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Program Design ENGR 1181 MATLAB 11

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MATLAB Program Design in Real Life Complex manufacturing processes require careful logic mapping to determine what actions should be taken and when to produce a product. Often in automotive manufacturing, the control of robots is carefully planned and timed with flowcharts at each stage of the welding process.

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Today's Learning Objectives After today’s class, students will be able to: Explain the significance of the planning stage in computer problem solving. Solve complex MATLAB problems involving all previously used concepts. Construct flow charts to develop code.

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Algorithms Algorithms are a step by step plan Consider every step that’s necessary to complete a task or solve a problem Useful tools for problem solving (DR. PIE!) They will make programming easier and less time consuming

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Algorithm Exercise You will work with your classmates to write a step-by-step procedure to solve a problem or complete a task. You will need to make many assumptions Consider every small step or detail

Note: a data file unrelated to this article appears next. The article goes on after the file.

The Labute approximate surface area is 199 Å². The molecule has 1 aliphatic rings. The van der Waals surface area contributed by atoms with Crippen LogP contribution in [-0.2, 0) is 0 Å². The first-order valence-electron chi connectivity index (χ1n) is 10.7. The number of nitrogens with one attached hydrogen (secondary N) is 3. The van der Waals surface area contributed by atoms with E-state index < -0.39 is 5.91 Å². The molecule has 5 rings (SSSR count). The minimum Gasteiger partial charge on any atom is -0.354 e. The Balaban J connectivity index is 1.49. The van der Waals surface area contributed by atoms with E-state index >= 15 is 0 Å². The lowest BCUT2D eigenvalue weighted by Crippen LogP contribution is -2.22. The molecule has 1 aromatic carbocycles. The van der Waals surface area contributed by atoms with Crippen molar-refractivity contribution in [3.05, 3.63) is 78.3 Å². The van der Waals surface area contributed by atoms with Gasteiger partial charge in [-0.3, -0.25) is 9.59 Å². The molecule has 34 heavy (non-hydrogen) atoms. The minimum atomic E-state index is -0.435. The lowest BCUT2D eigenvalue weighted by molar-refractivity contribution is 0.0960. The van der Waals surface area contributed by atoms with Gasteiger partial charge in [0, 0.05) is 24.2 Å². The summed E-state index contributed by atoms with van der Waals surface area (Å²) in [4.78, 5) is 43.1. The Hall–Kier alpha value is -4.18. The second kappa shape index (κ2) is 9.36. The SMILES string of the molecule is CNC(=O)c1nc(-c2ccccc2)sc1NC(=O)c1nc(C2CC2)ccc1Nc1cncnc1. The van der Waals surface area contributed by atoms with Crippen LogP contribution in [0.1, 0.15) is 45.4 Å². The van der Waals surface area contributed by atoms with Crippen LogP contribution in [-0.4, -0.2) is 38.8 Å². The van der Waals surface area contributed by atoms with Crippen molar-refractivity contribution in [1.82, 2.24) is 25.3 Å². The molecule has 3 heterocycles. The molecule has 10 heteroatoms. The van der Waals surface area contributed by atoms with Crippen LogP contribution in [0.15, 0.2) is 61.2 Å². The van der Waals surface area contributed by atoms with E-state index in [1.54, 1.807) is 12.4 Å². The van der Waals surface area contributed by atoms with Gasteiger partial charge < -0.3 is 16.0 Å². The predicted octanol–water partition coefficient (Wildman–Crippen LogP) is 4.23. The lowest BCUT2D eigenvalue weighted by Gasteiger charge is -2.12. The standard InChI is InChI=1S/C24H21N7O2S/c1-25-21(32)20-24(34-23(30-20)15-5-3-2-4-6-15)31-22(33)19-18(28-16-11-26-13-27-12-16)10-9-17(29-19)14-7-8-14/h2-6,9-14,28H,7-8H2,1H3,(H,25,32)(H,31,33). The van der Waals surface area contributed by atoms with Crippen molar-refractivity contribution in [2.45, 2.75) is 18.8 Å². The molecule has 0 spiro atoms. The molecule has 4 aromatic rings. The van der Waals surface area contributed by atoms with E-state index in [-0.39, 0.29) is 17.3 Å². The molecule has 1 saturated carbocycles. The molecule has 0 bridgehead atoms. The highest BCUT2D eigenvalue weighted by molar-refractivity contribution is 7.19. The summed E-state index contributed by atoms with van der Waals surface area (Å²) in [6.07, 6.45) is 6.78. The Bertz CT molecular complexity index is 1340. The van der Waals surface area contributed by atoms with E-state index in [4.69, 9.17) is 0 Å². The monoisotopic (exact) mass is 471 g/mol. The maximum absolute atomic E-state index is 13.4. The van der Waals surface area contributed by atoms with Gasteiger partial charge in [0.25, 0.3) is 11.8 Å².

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Algorithm Example The Task: Have a person fill a bottle with stones. Start by listing assumptions A bottle is present Stones are present …

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Algorithm Example: Assumptions Assumptions The bottle is present The stones are present There are enough stones to fill a bottle The bottle is empty/not full Some/all stones will fit through the opening …?

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Algorithm Example: The Steps With your team, write your algorithm (~10 steps): Set the bottle near stones Make sure bottle is upright … Hint, think like a machine!

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Algorithm Example Trade algorithms with another team Follow their directions EXACTLY See how well it works!

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Algorithm Example Set bottle upright near stones Determine if any stones are left Pick up one stone Determine if stone fits Put stone in bottle Determine if bottle is full

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Flowchart Example Flowcharts help us visualize our algorithm/program DR. PIE: Represent It’s good practice to make a flowchart before writing any program. It will save you lots of time!

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Flowchart Example

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Important Takeaways Programs require logic and information Flowcharts map this flow and set the foundation for an efficient program Machines don’t know anything unless they are told exactly what’s needed Think like a machine when programming! Ex: Machines don’t know a bottle is upright.

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What’s Next? Review today’s Quiz #11 Open the in-class activity from the EEIC website and we will go through it together. Then, start working on MAT-11 homework.

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